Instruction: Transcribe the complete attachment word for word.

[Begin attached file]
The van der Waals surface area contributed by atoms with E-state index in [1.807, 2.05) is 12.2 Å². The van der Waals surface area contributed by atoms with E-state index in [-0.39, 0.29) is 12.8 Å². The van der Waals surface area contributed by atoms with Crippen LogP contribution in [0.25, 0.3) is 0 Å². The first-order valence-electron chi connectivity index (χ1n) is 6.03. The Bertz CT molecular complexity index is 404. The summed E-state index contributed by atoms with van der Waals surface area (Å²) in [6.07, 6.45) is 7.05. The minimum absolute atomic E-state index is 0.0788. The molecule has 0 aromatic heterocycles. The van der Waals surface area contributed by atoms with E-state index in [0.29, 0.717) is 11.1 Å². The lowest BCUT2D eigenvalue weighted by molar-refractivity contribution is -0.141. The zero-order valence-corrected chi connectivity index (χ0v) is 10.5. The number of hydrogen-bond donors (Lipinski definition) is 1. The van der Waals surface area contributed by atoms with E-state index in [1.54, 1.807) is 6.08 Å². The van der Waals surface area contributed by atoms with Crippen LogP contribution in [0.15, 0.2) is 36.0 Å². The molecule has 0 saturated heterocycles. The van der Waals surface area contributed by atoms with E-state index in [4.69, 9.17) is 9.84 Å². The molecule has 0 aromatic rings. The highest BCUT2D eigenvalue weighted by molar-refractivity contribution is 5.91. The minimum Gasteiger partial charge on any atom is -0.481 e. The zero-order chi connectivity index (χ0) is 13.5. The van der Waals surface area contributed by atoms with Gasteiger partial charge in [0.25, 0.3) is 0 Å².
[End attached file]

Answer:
The van der Waals surface area contributed by atoms with E-state index in [1.807, 2.05) is 12.2 Å². The van der Waals surface area contributed by atoms with E-state index in [-0.39, 0.29) is 12.8 Å². The van der Waals surface area contributed by atoms with Crippen LogP contribution in [0.25, 0.3) is 0 Å². The first-order valence-electron chi connectivity index (χ1n) is 6.03. The Bertz CT molecular complexity index is 404. The summed E-state index contributed by atoms with van der Waals surface area (Å²) in [6.07, 6.45) is 7.05. The minimum absolute atomic E-state index is 0.0788. The molecule has 0 aromatic heterocycles. The van der Waals surface area contributed by atoms with E-state index in [0.29, 0.717) is 11.1 Å². The lowest BCUT2D eigenvalue weighted by molar-refractivity contribution is -0.141. The zero-order valence-corrected chi connectivity index (χ0v) is 10.5. The number of hydrogen-bond donors (Lipinski definition) is 1. The van der Waals surface area contributed by atoms with E-state index in [1.54, 1.807) is 6.08 Å². The van der Waals surface area contributed by atoms with Crippen LogP contribution in [0.15, 0.2) is 36.0 Å². The molecule has 0 saturated heterocycles. The van der Waals surface area contributed by atoms with E-state index in [4.69, 9.17) is 9.84 Å². The molecule has 0 aromatic rings. The highest BCUT2D eigenvalue weighted by molar-refractivity contribution is 5.91. The minimum Gasteiger partial charge on any atom is -0.481 e. The zero-order chi connectivity index (χ0) is 13.5. The van der Waals surface area contributed by atoms with Gasteiger partial charge in [0.25, 0.3) is 0 Å².